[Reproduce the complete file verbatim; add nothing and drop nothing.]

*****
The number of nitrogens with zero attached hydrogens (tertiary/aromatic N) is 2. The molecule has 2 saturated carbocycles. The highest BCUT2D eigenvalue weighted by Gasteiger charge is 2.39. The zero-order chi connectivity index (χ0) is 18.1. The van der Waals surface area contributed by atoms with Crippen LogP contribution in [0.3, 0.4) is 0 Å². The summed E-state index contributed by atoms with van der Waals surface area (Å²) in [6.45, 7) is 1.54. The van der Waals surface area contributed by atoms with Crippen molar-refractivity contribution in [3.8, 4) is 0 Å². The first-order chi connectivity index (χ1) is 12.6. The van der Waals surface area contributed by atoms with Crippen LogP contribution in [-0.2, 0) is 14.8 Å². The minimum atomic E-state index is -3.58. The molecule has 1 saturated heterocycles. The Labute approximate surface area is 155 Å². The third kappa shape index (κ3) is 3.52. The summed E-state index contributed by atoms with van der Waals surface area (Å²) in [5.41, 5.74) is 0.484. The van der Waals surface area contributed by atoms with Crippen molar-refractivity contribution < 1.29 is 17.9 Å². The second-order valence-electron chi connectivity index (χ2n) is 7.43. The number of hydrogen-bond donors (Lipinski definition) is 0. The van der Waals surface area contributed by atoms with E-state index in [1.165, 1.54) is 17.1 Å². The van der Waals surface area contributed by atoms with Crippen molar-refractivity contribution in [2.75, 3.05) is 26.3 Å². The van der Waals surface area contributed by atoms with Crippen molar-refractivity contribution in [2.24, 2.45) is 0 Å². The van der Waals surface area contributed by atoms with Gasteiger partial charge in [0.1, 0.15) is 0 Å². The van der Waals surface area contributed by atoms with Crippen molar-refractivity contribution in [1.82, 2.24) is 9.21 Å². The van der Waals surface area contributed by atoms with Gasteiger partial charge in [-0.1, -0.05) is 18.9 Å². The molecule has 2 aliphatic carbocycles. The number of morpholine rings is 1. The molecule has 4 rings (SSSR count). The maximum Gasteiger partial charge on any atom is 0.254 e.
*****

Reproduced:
The number of nitrogens with zero attached hydrogens (tertiary/aromatic N) is 2. The molecule has 2 saturated carbocycles. The highest BCUT2D eigenvalue weighted by Gasteiger charge is 2.39. The zero-order chi connectivity index (χ0) is 18.1. The van der Waals surface area contributed by atoms with Crippen LogP contribution in [0.3, 0.4) is 0 Å². The summed E-state index contributed by atoms with van der Waals surface area (Å²) in [6.45, 7) is 1.54. The van der Waals surface area contributed by atoms with Crippen molar-refractivity contribution in [3.8, 4) is 0 Å². The first-order chi connectivity index (χ1) is 12.6. The van der Waals surface area contributed by atoms with Crippen LogP contribution in [-0.2, 0) is 14.8 Å². The minimum atomic E-state index is -3.58. The molecule has 1 saturated heterocycles. The Labute approximate surface area is 155 Å². The third kappa shape index (κ3) is 3.52. The summed E-state index contributed by atoms with van der Waals surface area (Å²) in [5.41, 5.74) is 0.484. The van der Waals surface area contributed by atoms with Crippen molar-refractivity contribution < 1.29 is 17.9 Å². The second-order valence-electron chi connectivity index (χ2n) is 7.43. The number of hydrogen-bond donors (Lipinski definition) is 0. The van der Waals surface area contributed by atoms with E-state index in [1.165, 1.54) is 17.1 Å². The van der Waals surface area contributed by atoms with Crippen molar-refractivity contribution in [2.75, 3.05) is 26.3 Å². The van der Waals surface area contributed by atoms with Crippen molar-refractivity contribution in [2.24, 2.45) is 0 Å². The van der Waals surface area contributed by atoms with Gasteiger partial charge in [0.1, 0.15) is 0 Å². The van der Waals surface area contributed by atoms with Crippen molar-refractivity contribution in [1.82, 2.24) is 9.21 Å². The van der Waals surface area contributed by atoms with Gasteiger partial charge in [-0.1, -0.05) is 18.9 Å². The molecule has 2 aliphatic carbocycles. The number of morpholine rings is 1. The molecule has 4 rings (SSSR count). The maximum Gasteiger partial charge on any atom is 0.254 e.